• Pecking Order

      Lennox, Peter; University of Derby (TES Global Ltd, 2010-02)
      Peter Lennox keeps chickens, and they have taught him a great deal about behaviour, ethics, evolution and the psychopathic nature of modern 'efficiency' More Info: Light-hearted article in Times Higher Education. Co-authored with Edie, Dolly, Gertie and Flo
    • People in my world.

      Levesley, Richard; University of Derby (Oriel Davies Gallery, 2016-02)
      Digital image making print on characterisation. Limited edition Screen printed publication on the theme of weather A peer selected exhibition by Alex boyd Jones Curator, Director of Oriel gallery Amanda Farr and Chris Glynn Senior lecturer, Cardiff Metropolitan University.
    • A perceptual approach to the composition of meaning in artificial spatial audio

      Lennox, Peter; Myatt, Tony; University of Derby; University of York (Audio Engineering Society, 01/03/2007)
      This paper describes research to inform the production of spatial audio that consolidates knowledge from several disparate fields. A perceptual model is proposed, based on contemporary perception theories, as the basis for new approaches to audio spatial understanding and a new approach to the generation of artificial sound fields. A fine-grain, modular model of perception is suggested that will allow audio attributes to have perceptual significance with respect to their causal trajectories. This represents an evolution towards the construction of believable sound fields from the traditional geometric, direction based approach to sound spatialisation.
    • Perceptual cartoonification in multi-spatial sound systems

      Lennox, Peter; Myatt, Tony; University of Derby; University of York (24/06/2011)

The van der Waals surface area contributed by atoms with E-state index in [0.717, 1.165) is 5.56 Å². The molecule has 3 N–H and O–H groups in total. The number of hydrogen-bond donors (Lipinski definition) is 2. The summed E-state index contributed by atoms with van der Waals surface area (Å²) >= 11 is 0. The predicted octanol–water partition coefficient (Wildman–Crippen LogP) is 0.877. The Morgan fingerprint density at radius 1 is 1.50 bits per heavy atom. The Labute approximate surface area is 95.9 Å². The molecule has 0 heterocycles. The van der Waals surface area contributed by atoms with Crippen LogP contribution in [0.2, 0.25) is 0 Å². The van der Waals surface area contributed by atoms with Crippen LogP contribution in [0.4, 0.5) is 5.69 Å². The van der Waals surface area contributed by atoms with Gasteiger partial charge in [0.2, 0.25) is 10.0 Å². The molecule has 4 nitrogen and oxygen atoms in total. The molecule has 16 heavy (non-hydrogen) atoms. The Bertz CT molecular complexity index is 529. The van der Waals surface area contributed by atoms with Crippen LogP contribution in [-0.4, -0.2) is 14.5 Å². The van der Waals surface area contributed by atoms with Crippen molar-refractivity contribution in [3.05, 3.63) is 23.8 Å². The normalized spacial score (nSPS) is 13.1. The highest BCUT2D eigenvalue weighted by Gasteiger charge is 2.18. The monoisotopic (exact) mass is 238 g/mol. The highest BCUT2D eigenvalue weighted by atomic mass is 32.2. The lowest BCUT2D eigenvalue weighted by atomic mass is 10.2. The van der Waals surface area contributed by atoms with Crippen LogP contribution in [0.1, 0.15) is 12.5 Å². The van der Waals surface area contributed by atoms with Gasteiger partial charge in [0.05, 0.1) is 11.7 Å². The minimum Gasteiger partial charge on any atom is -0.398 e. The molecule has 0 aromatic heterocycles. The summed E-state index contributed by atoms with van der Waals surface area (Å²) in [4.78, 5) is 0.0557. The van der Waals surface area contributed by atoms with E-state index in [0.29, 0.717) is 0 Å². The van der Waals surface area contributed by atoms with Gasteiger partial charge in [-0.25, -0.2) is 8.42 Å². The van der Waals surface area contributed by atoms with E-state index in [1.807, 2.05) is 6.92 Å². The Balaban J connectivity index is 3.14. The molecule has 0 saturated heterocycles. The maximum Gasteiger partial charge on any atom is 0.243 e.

This paper describes large scale implementations of spatial audio systems which focus on the presentation of simplified spatial cues that appeal to auditory spatial perception. It reports a series of successful implementations of nested and multiple spatial audio fields to provide listeners with opportunities to explore complex sound fields, to receives cues pertaining to source behaviors within complex audio environments. This included systems designed as public sculptures capable of presenting engaging sound fields for ambulant listeners. The paper also considers questions of sound field perception and reception in relation to audio object scaling according to the dimensions of a sound reproduction system and proposes that a series of multiple, coordinated sound fields may provide better solutions to large auditorial surround sound than traditional reproduction fields which surround the audience. Particular attention is paid to the experiences since 2008 with the multi-spatial The Morning Line sound system, which has been exhibited as a public sculpture in a number of European cities.